Director hopes choral group will build bridges

After 25 years as music director of the Handel Choir of Baltimore, T. Herbert Dimmock III would be entitled to put his feet up and rest a spell. Instead, he's plunging into no less than four different choral projects.

"The thing that drives me to do this kind of thing," he says, "is a passionate love of choral music, which is a great way to bring people together, to find a common humanity and create something that is beautiful."


Dimmock will be putting that philosophy to work quadruply this coming season, starting with a new group, the Maryland Jewish Choral Society. The inspiration for it started during his Handel Choir tenure. "We worked very consistently to build bridges and bring in people of different constituencies - different races, creeds, views of the world," Dimmock says.

One of those bridges led the Handel Choir directly into the Jewish community. About a dozen years ago, Dimmock called a local synagogue and said he would like to bring the group there for a performance. "The response was, 'Why would you want to do that?'" he says. "The lesson I learned is that a very significant community had sort of conceded choral singing to the Christian community."


Dimmock was successful not only at presenting the Handel Choir in synagogues, but using local cantors as soloists. That experience gave him the idea of creating the Maryland Jewish Choral Society. "The majority of Handel's oratorio repertoire deals with the Old Testament," he says. "But a lot of those works don't get performed very often. I've done Messiah every December for 25 years. It's a great piece, but it's not the only piece." Such works as Judas Maccabeaus, Esther, Solomon, Saul, Joshua and Joseph and His Brethren are just a few of the Handelian assignments the new choir could consider.

But the ensemble will hardly limit itself to Handel. All choral music "that tells the story of the Jewish people" will be considered. Dimmock lists Bloch's Sacred Service and Honegger's King David among the possibilities. The inaugural concert this fall will be devoted to Mendelssohn's Elijah.

"I hope people of different religions will come and sing with us," Dimmock says. "The choir is open to all experienced singers." Rehearsals for the ensemble, which is expected to be 80 strong, will be held on Monday evenings at Chizuk Amuno in Pikesville, beginning next month. To schedule an audition, call 410-486-6400.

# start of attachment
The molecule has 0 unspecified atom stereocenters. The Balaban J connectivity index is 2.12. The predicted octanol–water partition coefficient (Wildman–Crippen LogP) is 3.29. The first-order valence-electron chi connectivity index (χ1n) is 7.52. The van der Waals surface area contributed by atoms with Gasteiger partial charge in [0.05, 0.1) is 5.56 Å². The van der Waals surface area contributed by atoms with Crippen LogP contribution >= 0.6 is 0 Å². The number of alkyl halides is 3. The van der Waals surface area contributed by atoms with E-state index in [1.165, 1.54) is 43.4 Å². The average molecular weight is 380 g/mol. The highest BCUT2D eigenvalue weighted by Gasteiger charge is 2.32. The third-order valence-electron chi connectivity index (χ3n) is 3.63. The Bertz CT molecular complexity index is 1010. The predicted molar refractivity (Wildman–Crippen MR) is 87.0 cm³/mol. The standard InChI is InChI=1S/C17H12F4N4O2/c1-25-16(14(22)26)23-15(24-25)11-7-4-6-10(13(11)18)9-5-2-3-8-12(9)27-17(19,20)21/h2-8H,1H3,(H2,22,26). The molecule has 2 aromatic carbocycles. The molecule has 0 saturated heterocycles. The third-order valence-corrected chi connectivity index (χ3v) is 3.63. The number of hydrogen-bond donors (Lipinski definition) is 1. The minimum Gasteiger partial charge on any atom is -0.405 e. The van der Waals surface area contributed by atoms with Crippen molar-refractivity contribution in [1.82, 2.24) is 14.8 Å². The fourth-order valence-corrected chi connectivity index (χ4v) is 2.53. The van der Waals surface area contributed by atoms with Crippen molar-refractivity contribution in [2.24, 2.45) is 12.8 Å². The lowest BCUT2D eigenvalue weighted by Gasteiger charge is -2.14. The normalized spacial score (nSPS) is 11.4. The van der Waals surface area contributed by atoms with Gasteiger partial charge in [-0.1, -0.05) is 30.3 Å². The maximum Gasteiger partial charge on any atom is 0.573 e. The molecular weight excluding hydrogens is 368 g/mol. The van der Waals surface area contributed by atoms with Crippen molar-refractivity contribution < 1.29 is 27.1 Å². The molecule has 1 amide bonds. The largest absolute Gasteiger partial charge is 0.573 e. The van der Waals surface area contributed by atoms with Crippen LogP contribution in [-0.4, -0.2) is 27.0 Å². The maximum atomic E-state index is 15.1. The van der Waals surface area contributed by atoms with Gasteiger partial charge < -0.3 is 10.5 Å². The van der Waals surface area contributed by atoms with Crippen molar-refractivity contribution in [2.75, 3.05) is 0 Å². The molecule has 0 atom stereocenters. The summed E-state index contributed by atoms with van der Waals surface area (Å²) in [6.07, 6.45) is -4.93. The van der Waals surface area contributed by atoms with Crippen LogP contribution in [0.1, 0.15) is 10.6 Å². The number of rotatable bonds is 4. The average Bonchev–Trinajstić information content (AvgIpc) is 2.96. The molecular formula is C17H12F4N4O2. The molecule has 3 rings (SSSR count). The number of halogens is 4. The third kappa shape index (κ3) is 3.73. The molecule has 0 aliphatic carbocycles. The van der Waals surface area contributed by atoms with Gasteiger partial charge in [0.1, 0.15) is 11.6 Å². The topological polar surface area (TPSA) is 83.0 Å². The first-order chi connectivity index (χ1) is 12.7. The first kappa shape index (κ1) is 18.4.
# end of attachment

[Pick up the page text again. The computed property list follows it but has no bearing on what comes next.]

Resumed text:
Dimmock's musical passions will find an expanded outlet through his Bach Concert Series, held on the first Sunday of every month, October through June, at First English Lutheran Church in Baltimore. The free series will include cantatas, the Lutheran Mass, St. John Passion and other gems of the Bach canon. There will be room for other composers, too, including Haydn, whose Harmoniemesse is slated. There will be lectures and demonstrations before each performance.

Membership in the Bach Concert Series is open to all qualified singers. The choir rehearses Sunday mornings at First English Lutheran Church beginning next month. To schedule an audition, call 410-235-2356.

During Dimmock's time with the Handel Choir, he developed what was known as the Small Chamber Chorus, a group within the ensemble. The Handel Choir's future plans don't include such a group, so the core of the Small Chamber Chorus is being reconstituted as the independent, a cappella Herb Dimmock Singers. "Almost all the members are professional musicians, or on the edge of being professionals," Dimmock says. "We will do innovative programming, from Gregorian chant to works by John Tavener and Arvo Part."

Six concerts are being planned for the coming season. There are openings for a few more singers. To schedule an audition, call 717-533-6873.

And then there's the Harford Choral Society, now in its 49th year, which has just appointed Dimmock as its new music director. "I'm very honored they would ask me," he says. "They're interested in growth and raising admission standards. We'll be establishing educational opportunities for the singers."


Christmas and Easter programs are planned, offering works by Bach, Britten and Conrad Susa. Auditions for singers in all voice parts will be held. For an appointment, call 410-452-5974.

For many a choral director, one chorus is plenty. Dimmock seems undaunted by the prospect of running four. "I might get physically tired," he says, "but I know that within five or 10 minutes of a rehearsal, I'll be re-energized because of how the music speaks to me."

Handel Choir guests

After a quarter-century under Dimmock's direction, the Handel Choir will perform with guest conductors next season as the search for a new music director proceeds.

Ray Sprenkle will open the season in November leading Britten's St. Nicolas and Festival Te Deum and Vaughan Williams' Five Mystical Songs. Thomas Hetrick will lead the annual performances of Handel's Messiah. Frank Nem- hauser will conduct an all-American program that includes Randall Thompson's Ode to the Virginian Voyage and Adolphus Hailstock's I Will Lift Up Mine Eyes.

Dimmock will also return for a concert next March as music director emeritus, leading the choir in Durufle's Requiem and Kodaly's Missa Brevis.


The Handel Choir, now in its 69th year, is seeking new members in all voice parts. Rehearsals begin next month on Monday evenings. To schedule an audition, call 410-366-6544. The Handel Children's Choir is also holding auditions for ages 8 to 16. No experience necessary. Call the number above.